Still another object of the invention is to provide a table that may be easily removed and returned to an automobile trunk with items on it.
To achieve the foregoing and other objects and in accordance with the purpose of the invention, as embodied and broadly described herein, the invention comprises a table used in combination with an automobile, storable on the floor of the automobile trunk, the table having an upper surface configured to provide lateral support for holding items, especially when the front of the upper surface is raised with respect to the back. The table is supported in the front by foldable, adjustable legs and in the back by the rim of the trunk. The table is removed from, and returned to, the trunk by a ramp that is preferably a flat frame that underlays the table and has two tracks. The ramp is raised manually in the front and seats on the trunk rim. Wheels fitted to the back of the table are guided by the tracks as the upper surface slides up and down the ramp.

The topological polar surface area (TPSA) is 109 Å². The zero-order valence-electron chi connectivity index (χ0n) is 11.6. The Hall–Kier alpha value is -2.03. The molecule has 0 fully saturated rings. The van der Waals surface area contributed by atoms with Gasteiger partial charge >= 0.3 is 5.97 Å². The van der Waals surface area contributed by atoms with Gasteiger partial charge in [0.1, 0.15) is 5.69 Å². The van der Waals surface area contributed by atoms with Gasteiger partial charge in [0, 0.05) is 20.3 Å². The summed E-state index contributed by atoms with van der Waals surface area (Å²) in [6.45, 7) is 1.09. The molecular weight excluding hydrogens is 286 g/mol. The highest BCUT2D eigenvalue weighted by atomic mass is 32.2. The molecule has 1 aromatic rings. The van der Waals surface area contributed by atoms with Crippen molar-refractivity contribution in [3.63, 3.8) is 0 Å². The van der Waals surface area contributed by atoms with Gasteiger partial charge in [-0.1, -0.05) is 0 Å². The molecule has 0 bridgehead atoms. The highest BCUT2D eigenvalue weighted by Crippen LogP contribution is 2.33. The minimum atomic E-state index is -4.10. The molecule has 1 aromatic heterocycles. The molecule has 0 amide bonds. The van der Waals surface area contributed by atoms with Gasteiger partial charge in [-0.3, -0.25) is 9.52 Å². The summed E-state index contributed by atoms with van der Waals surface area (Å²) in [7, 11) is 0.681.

In an alternate embodiment, two tubes are carried within the sides of the table having rods therein free to slide within the tubes and which rods protrude a short distance through openings in the back of the upper surface, the ends of the rods frictionally engaging the floor of the trunk to maintain the position of the rods relative to the trunk as the table slides from the trunk and apart from the rods, the rods and tubes supporting the load.
Reference is now made in detail to the present preferred embodiment of the invention, an example of which is given in the accompanying drawings.
The accompanying drawings, which are incorporated in and form a part of the specification, illustrate the invention and, together with the description, serve to explain the principles of the invention. In the drawings:
FIG. 1 is a perspective view of the table set up for use according to the present invention.
FIG. 2a, 2b, and 2c show side views of the table with respect to the automobile, the side of the automobile cut away, in the stored position, the position for withdrawing the table from or returning the table to the trunk, and the set up position, respectively.
FIG. 3. shows a more detailed side view of the table in one embodiment of the ramp with wheels and tracks according to the present invention.
FIG. 4 shows a more detailed side view of the table in an alternative embodiment of the ramp with internal rods according to the present invention.
FIG. 5 is a cross-sectional detailed view taken along lines 5--5 of FIG. 3 showing the relationship of wheel and track in one embodiment of the present invention.